The same summer Nick landed a proper job on Talk Radio, co-hosting with a good friend of his, Carol McGiffin. The shows were excellent. They both worked together really well. Eventually that show ended and Nick got his own Saturday afternoon show on Talk Radio with a little help from Kev the producer, Sickboy on the phones and Nellie (who later moved to Virgin to do his own music show). It was also around this time that I started the Nick Abbot mailing list for fans to get in touch and chat with each other. The list has been going from strength to strength ever since it was started and is now a popular place for idle chitchat and Nick Abbot related announcements.

It wasn't until Summer 1998 that Nick managed to get a full time weekday evening show on Talk Radio. Things were going really well, the show was a success, we all fancied Nikki the newsreader, and everyone was having a laugh. By now Nick had built up quite a following on the Internet and many web sites where being dedicated to him. In fact there were so many web sites out there that I got together with Andrew Ace, Chris Barnes, and Ian Cole to start www.NickAbbot.com, a central point on the Internet where all the Nick Abbot sites could be listed and easily accessed.

Then in November 1998 Talk Radio was taken over and acquired some new management. People were being fired left, right and centre, sometimes with just a few hours notice. Talk Radio was changed into a sports orientated station (some have called it a lower class version of BBC 5 Live with adverts). Nick Abbot, along with many of the other station's favourites did not fit in with the new schedules and were told to leave. To many Nick Abbot fans on the Internet this was known as "Black Thursday". Nick's producer Kev also decided to leave and headed on over to Virgin. Many listeners with Internet access devoted their time to bringing Nick Abbot back on the air. In fact Neil Kennedy started a virtual condolence book for the death of the Nick Abbot show which attracted hundreds of people to sign it within a just few days!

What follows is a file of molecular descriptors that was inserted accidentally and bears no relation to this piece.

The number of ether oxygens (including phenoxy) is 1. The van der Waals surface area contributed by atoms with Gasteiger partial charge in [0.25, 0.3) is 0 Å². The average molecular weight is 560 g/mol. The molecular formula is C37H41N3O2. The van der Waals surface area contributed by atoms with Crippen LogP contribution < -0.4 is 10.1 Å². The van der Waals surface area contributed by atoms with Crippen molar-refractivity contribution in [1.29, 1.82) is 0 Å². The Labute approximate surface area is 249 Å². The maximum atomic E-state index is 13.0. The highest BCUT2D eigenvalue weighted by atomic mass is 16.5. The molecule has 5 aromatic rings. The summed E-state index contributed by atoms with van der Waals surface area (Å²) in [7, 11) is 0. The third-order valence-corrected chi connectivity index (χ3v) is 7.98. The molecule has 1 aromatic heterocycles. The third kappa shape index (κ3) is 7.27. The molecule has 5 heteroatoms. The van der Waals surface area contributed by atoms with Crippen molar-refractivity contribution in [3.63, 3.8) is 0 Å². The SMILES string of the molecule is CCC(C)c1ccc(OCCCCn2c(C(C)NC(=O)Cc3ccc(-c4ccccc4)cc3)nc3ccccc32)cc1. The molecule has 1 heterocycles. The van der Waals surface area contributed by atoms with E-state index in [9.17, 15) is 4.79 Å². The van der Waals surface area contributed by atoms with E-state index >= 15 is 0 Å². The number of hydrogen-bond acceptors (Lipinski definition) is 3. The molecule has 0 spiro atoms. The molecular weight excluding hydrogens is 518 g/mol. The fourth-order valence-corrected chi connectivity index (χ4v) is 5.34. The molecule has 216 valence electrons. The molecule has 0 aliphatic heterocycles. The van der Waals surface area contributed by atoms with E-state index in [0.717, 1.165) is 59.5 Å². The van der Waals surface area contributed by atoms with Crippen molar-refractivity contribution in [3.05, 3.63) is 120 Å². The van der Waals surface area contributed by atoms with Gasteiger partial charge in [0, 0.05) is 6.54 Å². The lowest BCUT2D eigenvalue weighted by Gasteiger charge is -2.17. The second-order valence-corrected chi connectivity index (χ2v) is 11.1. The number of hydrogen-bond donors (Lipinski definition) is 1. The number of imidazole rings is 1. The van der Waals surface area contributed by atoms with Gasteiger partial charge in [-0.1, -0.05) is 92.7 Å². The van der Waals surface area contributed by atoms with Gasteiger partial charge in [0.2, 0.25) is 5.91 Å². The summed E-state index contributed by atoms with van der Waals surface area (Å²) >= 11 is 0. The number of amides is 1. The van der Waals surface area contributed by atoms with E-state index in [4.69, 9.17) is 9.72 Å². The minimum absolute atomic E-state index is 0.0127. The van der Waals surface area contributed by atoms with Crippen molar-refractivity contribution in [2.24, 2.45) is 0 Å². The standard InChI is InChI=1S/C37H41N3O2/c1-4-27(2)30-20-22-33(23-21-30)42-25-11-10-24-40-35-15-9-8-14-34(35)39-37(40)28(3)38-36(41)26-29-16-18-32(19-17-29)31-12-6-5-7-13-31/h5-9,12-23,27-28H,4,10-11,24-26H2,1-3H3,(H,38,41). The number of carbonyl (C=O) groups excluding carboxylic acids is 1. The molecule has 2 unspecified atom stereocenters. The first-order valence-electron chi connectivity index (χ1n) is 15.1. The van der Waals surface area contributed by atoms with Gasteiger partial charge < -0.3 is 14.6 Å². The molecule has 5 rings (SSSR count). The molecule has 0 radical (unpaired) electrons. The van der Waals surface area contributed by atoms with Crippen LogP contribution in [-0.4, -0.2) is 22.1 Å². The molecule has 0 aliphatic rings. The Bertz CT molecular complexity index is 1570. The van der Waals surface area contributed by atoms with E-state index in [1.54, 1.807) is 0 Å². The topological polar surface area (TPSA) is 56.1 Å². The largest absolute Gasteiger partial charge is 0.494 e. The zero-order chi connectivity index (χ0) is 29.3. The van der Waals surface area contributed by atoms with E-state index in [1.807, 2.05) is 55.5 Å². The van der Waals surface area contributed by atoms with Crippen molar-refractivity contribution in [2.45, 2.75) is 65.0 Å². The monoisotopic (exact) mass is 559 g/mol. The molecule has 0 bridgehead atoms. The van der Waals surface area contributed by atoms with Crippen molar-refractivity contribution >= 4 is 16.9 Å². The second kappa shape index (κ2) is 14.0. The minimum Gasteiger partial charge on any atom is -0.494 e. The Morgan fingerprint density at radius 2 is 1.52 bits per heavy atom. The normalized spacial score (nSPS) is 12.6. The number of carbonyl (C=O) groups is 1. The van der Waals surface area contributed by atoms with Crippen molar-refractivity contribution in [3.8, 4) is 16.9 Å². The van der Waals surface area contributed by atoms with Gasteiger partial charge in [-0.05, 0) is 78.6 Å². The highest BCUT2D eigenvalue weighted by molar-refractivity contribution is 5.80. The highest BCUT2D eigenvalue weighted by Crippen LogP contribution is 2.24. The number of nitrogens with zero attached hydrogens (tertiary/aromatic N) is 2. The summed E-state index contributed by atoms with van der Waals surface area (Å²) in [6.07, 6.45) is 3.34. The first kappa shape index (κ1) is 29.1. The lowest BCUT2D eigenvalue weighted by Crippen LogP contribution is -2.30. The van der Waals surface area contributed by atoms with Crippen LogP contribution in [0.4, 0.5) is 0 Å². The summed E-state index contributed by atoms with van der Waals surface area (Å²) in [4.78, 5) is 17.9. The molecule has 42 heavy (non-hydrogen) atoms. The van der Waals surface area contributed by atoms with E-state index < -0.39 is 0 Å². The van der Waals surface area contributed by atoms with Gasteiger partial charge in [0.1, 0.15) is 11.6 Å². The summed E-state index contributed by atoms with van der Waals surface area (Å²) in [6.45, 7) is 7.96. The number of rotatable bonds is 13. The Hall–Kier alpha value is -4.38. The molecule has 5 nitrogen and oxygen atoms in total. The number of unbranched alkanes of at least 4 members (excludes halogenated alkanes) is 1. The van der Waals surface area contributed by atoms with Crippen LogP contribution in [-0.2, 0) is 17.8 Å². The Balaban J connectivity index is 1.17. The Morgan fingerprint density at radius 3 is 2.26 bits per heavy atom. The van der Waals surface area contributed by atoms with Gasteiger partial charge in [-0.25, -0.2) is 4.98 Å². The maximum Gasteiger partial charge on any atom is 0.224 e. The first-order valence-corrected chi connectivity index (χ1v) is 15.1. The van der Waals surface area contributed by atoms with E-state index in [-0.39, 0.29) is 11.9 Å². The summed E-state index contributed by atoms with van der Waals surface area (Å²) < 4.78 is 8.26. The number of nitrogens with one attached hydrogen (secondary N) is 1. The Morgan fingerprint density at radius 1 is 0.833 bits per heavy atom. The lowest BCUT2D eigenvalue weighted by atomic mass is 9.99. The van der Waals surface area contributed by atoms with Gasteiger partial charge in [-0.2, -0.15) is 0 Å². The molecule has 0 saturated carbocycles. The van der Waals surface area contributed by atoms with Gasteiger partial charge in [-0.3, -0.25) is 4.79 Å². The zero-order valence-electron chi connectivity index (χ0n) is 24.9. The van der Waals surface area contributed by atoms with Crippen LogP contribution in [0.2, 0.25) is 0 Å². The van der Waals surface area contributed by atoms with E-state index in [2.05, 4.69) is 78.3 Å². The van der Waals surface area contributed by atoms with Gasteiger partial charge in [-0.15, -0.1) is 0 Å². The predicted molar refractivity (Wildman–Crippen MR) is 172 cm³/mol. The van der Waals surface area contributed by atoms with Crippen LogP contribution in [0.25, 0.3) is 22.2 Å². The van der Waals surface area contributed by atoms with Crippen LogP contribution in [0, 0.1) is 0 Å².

In March 1999, just five months after losing his Talk Radio show, LBC announced that Nick Abbot was to co-host a new Saturday evening show with the one and only Carol McGiffin. Nick and Carol were on top form once again with their new home. Even Andy/Sickboy managed to hop on over to screen the calls. It was like belonging to a family, listening to that show - or perhaps a better way to put it, it was like a casual chat down the pub between mates. But the show ended in September 1999, when their contracts ran out. Although popular with the younger generation, many of whom where listening via the station's Internet web site and so do not count, the show did not fit in well with the rest of the station's programmes or the older listeners. Nick's last ever words as a broadcaster on LBC were, "Oh by the way, I'm a lesbian."

As we approach the year 2000 Nick's fans are left wondering what is next for the Nick Abbot talk shows. Nick is running out of stations to broadcast from. Perhaps it is time to start thinking of other broadcast mediums, much as the Internet.

Through all this Nick has managed to keep his daytime music show on Virgin. He is one of Virgin's longest running DJs, being there from the start in 1992. If you like Virgin's playlists his show is worth a listen. Even though Nick doesn't say much he'll add the odd comment here and there between songs that'll make you laugh.

Nick Abbot now has one of the biggest selection of fan web sites for any British radio presenter. Quite ironic when you think how much he hates computers.

And in closing, I'd just like to say contrary to what you may have heard Nick call us, we're not all "Net nerds" (I think I'm reasonably normal actually). We just like to devote a bit of our spare time to promoting his excellent shows. Nothing wrong with that. =o)

©1999 Timo Newton-Syms
(Webmaster for this "banana coloured" web site, NickAbbot.com, and owner of the mailing list)